One of the things I’ve tried to do since I began my journey as an aurora chaser is to teach myself how to read the stats. There is a wealth of information out there that can help shorten the odds and increase your chances of catching the dancing lights.
But sometimes I wonder what it must have been like in (as my kids used to say) the “olden days”. You know, in those dark ancient times known as “BI” (Before Internet). It must have been largely down to luck – and that other quality that can shorten the odds: perseverance!
Last night didn’t quite take my all the way back to “BI”. But, for much of my chase, I was without phone signal. So it was old school observations: trying to get a feel for what was about to happen based on nothing else than sky observations.
Stats of potential
As we approached the hours of darkness, while I still had internet access, the stats started to look interesting. The Bt (the strength of Interplanetary Magnetic Force, or IMF) rose to a very impressive 20nT. The Bt acts as a cap to the Bz values, so with Bt as high as this, it meant that should the Bz drop to negative, it could potentially go quite far down – a great thing for the aurora. Also, the density rose, then fell again – a possible indication that the bow wave of the anticipated CH HSS was pushing towards the earth. And when the speed of the solar wind rose, this was another good sign that the HSS was here. All that to say: there was enough happening to tempt me out, especially as we had glorious clear skies (following on from the most spectacular of sunsets that afternoon).
The chase begins...
I had though that Woodburn Reservoir near Carrickfergus, Co. Antrim would be a good aurora viewing location. On still nights, you can get wonderful reflections on the water’s surface. So I headed there, and met up with my good photographer buddy, Gary Blair. The night was dark, the stars were out, and we were all set. We set up our cameras and, lo and behold, there was something appearing faintly on screen already. Looked like we were going to be in for a show.
The only problem we quickly discovered was that phone reception is very poor in that location. No chance of checking the magnetometers for those all important hints that things were about to kick off. No chance of field reports from fellow chasers in Aurora UK. This was old school chasing (albeit with digital cameras and a great update on stats just before we headed out!) and it would be a good test of how well we were able to read the signs by our eyes alone.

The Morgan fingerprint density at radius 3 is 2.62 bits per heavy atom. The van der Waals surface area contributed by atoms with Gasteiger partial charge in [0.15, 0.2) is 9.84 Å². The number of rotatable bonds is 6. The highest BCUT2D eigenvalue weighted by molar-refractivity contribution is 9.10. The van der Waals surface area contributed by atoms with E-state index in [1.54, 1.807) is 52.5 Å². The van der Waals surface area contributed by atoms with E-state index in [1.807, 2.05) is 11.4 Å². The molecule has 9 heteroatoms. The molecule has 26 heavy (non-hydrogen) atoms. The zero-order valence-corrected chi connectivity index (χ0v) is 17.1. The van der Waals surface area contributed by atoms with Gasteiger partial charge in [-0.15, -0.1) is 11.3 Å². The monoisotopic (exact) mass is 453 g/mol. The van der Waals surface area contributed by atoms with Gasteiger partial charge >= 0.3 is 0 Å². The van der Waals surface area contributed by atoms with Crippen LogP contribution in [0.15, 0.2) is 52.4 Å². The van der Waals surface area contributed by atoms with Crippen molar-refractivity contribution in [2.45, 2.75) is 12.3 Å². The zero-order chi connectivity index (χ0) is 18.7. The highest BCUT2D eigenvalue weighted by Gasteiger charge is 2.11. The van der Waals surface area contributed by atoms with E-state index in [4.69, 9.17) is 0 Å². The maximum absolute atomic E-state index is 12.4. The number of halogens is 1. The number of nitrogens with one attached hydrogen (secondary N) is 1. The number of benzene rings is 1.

There were some things against us: the aurora display was a relatively understated affair; and there was a bright crescent mooing shining in the sky and washing out the show. But, undaunted, I set up for a time lapse and Gary and I peered into the night sky while having a good old natter.
Then, just before 9.30, we were sure we saw a brightening of the sky along the horizon. I was even convinced I could see a faint green tinge (although that could have been wishful thinking!) Often, before an outburst of pillars, the green band will grow in intensity. We had no stats to check: but we could feel it in our bones that something was on the cusp of happening.
And indeed, not too long afterwards, it did! Faintly visible to the naked eye, rays began to appear. Cue the usual hollers of delight from Gary and me – it’s always amazing to see the sky spring into life during an aurora event, even in more subtle ones like this. The active period turned out to be short lived, but we had got it!
We stayed on for about another 45 minutes or so, during which time Gary made the most delicious lattes on a camping stove, and I finished off my time lapse shots. Then, it was time to call it quits, and we headed home, happy that we’d bagged another aurora.
Checking back on the night's stats
When I got home, I immediately checked the stats. The density had indeed continued to drop, and the speed had built – both signs that the HSS had probably impacted. The Bt dropped down to around 10nT. And the Bz, although it didn’t settle into long periods of southerly orientation, dipped down to negative values off and on up to around 22.00 hours. Clearly, these things had been enough to prompt some action.
And the magnetometers confirmed that. Around 21.30 hours, they started to react, with some quite good movement, and that movement extending quite far south. This corresponded to the period of activity that Gary and I had witnessed – and that we had predicted by eye just before it happened!
When out hunting, I’d always prefer to have access to the stats. Information is power, and all that. But it was encouraging that we’re picking up enough field experience as aurora chasers to allow us to get a good gut feeling for when things might kick off. Old school chasing was fun – for a night!